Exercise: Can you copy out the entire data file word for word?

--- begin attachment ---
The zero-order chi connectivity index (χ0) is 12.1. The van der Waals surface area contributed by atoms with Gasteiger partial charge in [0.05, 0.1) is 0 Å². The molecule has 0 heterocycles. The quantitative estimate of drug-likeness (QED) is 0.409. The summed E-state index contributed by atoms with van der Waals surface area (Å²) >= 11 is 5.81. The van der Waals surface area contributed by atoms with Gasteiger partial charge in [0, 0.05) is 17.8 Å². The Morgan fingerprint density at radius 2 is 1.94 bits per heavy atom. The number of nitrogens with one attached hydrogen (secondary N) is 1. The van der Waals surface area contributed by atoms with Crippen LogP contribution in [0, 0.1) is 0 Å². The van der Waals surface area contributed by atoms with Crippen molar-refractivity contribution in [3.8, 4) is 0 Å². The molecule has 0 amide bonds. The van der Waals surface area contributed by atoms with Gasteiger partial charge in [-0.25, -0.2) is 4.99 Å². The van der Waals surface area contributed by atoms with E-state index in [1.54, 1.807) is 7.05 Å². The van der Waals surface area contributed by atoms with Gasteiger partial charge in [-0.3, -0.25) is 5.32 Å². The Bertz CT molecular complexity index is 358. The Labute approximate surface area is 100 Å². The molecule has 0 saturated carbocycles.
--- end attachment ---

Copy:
The zero-order chi connectivity index (χ0) is 12.1. The van der Waals surface area contributed by atoms with Gasteiger partial charge in [0.05, 0.1) is 0 Å². The molecule has 0 heterocycles. The quantitative estimate of drug-likeness (QED) is 0.409. The summed E-state index contributed by atoms with van der Waals surface area (Å²) >= 11 is 5.81. The van der Waals surface area contributed by atoms with Gasteiger partial charge in [0, 0.05) is 17.8 Å². The Morgan fingerprint density at radius 2 is 1.94 bits per heavy atom. The number of nitrogens with one attached hydrogen (secondary N) is 1. The van der Waals surface area contributed by atoms with Crippen LogP contribution in [0, 0.1) is 0 Å². The van der Waals surface area contributed by atoms with Crippen molar-refractivity contribution in [3.8, 4) is 0 Å². The molecule has 0 amide bonds. The van der Waals surface area contributed by atoms with Gasteiger partial charge in [-0.25, -0.2) is 4.99 Å². The van der Waals surface area contributed by atoms with E-state index in [1.54, 1.807) is 7.05 Å². The van der Waals surface area contributed by atoms with Gasteiger partial charge in [-0.3, -0.25) is 5.32 Å². The Bertz CT molecular complexity index is 358. The Labute approximate surface area is 100 Å². The molecule has 0 saturated carbocycles.